An another perspective of face masks in emotion recognition: Comment on Shepherd and Rippon (2022)Elias Rodrigues de Almeida-Junior, Joaquim Pedro Brito-de-Sousa, Elenice Francisco da Silva, Rosineide Marques Ribas
- Physiology (medical)
- General Psychology
- Experimental and Cognitive Psychology
- General Medicine
- Neuropsychology and Physiological Psychology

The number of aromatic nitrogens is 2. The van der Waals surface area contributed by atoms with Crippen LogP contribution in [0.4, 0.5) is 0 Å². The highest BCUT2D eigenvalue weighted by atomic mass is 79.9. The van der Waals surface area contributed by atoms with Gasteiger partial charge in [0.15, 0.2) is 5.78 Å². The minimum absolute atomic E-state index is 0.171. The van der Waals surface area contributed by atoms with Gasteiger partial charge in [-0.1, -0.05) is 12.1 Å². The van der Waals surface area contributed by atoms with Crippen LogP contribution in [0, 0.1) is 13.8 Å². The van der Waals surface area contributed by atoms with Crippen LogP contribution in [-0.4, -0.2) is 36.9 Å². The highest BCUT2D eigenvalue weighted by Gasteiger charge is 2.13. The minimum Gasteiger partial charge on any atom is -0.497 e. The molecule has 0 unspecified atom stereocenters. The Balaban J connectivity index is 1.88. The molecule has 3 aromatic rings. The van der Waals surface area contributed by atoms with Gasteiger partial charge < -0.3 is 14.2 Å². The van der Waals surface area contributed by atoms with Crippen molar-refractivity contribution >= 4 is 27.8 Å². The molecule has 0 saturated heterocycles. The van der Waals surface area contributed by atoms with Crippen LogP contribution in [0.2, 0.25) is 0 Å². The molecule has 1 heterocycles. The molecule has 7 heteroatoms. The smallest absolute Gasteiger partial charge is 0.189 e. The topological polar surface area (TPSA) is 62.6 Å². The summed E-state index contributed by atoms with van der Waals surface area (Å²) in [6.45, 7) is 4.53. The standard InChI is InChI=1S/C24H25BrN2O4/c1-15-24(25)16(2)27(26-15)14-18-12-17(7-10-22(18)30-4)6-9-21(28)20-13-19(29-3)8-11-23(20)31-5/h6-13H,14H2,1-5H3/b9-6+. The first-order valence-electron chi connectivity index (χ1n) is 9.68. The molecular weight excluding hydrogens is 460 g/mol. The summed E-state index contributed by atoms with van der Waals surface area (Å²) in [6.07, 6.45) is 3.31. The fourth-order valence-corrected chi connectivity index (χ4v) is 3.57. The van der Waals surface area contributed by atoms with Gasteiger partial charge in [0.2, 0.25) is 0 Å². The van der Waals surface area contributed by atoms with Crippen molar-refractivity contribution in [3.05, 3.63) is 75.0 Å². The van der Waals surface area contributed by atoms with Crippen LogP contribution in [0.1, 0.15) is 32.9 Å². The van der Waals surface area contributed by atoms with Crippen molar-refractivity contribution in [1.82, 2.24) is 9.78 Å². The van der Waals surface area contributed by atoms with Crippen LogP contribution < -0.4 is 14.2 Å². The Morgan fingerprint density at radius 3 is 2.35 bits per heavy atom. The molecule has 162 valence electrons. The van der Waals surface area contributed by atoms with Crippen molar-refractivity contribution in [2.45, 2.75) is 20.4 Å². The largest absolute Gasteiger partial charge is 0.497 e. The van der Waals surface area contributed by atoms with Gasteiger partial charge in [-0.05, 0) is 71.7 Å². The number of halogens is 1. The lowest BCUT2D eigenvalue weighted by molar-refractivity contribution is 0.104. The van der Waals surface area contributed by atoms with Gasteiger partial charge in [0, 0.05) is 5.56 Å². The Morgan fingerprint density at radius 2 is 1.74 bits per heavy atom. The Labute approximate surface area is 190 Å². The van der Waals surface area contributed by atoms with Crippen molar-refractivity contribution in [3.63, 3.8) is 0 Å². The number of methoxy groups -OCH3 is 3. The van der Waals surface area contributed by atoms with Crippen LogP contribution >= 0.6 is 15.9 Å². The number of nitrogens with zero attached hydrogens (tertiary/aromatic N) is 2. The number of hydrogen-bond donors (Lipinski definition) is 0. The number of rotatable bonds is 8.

In a recent article, Shepherd and Rippon (2022) investigated the impact of widespread face mask use on emotion recognition. They found that mask-wearing led to reduced accuracy in identifying emotions such as fear, sadness, and disgust when participants were exposed to brief facial stimuli. Their study highlights the significance of masks in concealing facial areas crucial for non-verbal communication, potentially affecting emotional well-being. Here in this comment, we have argued that despite concerns about impaired emotional recognition and social interactions, balancing COVID-19 protection and effective communication is essential. We stress the importance of adhering to mask guidelines while enhancing alternative cues and communication strategies. In public health emergencies like COVID-19, such research should acknowledge the whole complexity and prioritize safety aspects in a manner that prevents controversial issues.